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Title: Discrete DNA integration events during Bridge-Induced Translocation generate partial chromosomal deletions and differential aneuploidy in Saccharomyces cerevisiae
Author: Noel, Pawan
ISNI:       0000 0004 2694 8764
Awarding Body: Open University
Current Institution: Open University
Date of Award: 2010
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Chromosome aberrations and genome instability have a long history of being associated with human genetic diseases, including cancer. The feasibility to drastically reshape the genome with a single chromosomal translocation also gives this molecular event a powerful capacity to drive evolution. To date, numerous assays have been developed to study gross chromosomal rearrangements (GCRs), although the molecular mechanisms underlying GCRs remain unclear. Here, we have used the Bridge Induced Translocation (BIT) method to induced non-reciprocal translocations in Saccharomyces cerevisiae and to provide new insights into DNA integration mediated generation of chromosomal abberations and aneuploidy. We have devised a genetic system to monitor DNA integration events ensuing BIT in real time. Upon BIT induction using engineered linear DNA molecules, this system exploits the cellular homologous recombination machinery to allow reconstruction of individual fluorescent markers GFP and DsRed placed on chromosomes V and III, respectively. Our initial results confirm that targeted DNA integration into sequences placed on yeast chromosomes to allow BIT occurs infrequently in a two step process, resulting mostly in one-sided events scored as a single fluorescent signal. We have carried out BIT between chromosomes XV and IX in diploid wild type and mutant S. cerevisiae strains in an attempt to elucidate the molecular regulation of chromosomal bridging in yeast. In wild type cells, the induction of BIT events was intrinsically biased for preferential integration on chromosome IX. This integration bias was significantly altered in sgs1, mre11 and esc2 knockout backgrounds. We also noticed that a terminal 36Kbp fragment of chromosome IXL arising after BIT induction was lost not only from the translocation participant chromosome, but also from native chromosome IX. This loss was noticed to be more prevalent in the sgs1 and esc2 mutants in whom integration bias was also altered. A similar scenario held true for our observations in ku70 mutants. Our results suggest that DNA integration during BIT events is under redundant regulation, possibly during DNA replication, and nonreciprocal translocations arising as such may further lead to secondary aberrations when this regulation is compromised. We also describe at the molecular level, ten morphologically and physiologically different translocants ensuing from the induction of the same BIT event between chromosomes XVI and IX. We have demonstrated that despite their common origin from the integration of the same linear DNA construct, all ten translocation-carrying strains have different phenotypes, ability to sporulate, regulation of gene expression and morphology. Our observations provide insights on how heterogeneous phenotypic variations originate from the same initial genomic event. We show eight different ways in which yeast cells have dealt with a single initial event inducing translocation leading to variable aneuploidies in these cells. Thus despite harboring common translocation breakpoints, we noticed a distinct and separable pattern of chromosomal rearrangements among these translocant strains. Our results are in agreement with the formation of complex rearrangements and abnormal karyotypes described in many leukemia patients, thus confirming the modelistic value of the yeast BIT system for mammalian cells.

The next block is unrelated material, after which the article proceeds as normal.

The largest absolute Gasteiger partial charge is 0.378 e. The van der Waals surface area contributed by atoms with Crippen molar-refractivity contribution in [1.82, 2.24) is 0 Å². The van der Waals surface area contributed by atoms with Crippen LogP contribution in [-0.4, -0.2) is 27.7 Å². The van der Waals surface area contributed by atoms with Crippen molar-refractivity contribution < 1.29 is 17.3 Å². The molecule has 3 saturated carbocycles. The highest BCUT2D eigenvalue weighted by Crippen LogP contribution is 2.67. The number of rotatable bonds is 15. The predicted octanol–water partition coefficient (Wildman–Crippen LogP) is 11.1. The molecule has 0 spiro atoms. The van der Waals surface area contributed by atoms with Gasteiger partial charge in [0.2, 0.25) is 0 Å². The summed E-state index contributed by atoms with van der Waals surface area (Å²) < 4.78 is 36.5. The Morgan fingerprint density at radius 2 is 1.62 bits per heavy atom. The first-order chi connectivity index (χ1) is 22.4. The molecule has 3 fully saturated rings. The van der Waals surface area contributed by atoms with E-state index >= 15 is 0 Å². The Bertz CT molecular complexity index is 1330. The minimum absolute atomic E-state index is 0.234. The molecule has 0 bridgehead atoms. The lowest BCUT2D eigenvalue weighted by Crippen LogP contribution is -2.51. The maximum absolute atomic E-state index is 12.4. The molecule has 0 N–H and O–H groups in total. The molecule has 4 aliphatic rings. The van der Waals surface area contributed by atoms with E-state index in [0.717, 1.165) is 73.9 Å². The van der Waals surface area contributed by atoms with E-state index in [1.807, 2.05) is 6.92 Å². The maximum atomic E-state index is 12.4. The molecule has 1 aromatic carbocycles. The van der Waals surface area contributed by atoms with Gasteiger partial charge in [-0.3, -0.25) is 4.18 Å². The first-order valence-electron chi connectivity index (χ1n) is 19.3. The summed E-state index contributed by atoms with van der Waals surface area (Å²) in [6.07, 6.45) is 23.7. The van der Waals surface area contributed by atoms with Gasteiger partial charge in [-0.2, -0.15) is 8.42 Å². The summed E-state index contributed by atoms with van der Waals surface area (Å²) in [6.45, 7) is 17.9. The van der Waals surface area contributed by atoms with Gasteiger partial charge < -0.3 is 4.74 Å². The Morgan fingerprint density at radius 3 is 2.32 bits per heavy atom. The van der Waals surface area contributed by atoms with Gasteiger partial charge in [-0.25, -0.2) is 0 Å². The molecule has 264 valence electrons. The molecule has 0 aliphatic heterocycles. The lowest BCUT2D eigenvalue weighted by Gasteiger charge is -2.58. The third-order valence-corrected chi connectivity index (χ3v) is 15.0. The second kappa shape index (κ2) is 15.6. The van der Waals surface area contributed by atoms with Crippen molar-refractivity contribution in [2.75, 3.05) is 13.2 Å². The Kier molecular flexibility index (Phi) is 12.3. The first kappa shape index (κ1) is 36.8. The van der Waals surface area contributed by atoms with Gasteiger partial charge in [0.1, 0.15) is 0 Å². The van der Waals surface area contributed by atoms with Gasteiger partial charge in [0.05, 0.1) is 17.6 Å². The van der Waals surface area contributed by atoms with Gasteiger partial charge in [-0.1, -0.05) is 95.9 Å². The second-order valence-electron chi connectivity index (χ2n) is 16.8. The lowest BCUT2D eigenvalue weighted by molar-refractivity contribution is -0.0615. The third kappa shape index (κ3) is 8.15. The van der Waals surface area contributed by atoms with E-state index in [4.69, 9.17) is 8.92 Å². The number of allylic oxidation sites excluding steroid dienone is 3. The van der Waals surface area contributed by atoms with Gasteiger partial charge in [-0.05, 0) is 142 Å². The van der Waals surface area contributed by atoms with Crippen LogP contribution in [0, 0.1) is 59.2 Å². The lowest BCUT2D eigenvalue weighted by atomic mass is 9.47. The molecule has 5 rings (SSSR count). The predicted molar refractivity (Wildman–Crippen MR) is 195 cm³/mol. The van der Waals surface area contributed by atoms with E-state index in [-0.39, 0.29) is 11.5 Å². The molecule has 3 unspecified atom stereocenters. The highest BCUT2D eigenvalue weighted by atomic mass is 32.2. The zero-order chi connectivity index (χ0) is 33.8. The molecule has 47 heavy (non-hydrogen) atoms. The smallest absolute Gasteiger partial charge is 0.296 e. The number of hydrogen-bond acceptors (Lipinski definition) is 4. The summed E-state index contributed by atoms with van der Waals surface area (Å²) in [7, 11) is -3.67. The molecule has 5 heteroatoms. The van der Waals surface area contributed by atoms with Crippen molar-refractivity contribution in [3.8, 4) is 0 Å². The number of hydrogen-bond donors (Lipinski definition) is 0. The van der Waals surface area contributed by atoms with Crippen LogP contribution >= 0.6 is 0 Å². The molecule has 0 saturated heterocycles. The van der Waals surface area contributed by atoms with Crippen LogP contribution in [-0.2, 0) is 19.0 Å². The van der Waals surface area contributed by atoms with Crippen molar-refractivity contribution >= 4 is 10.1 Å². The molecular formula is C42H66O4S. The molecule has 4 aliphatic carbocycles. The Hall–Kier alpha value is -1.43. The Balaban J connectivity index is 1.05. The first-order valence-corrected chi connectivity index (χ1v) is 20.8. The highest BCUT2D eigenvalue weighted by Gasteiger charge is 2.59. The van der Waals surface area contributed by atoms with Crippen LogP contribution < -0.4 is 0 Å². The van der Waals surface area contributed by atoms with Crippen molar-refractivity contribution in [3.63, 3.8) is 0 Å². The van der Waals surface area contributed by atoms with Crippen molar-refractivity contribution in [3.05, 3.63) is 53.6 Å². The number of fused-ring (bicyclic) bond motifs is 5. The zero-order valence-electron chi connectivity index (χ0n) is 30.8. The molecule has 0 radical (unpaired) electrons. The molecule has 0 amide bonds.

Supervisor: Not available Sponsor: Not available
Qualification Name: Thesis (Ph.D.) Qualification Level: Doctoral
EThOS ID:  DOI: Not available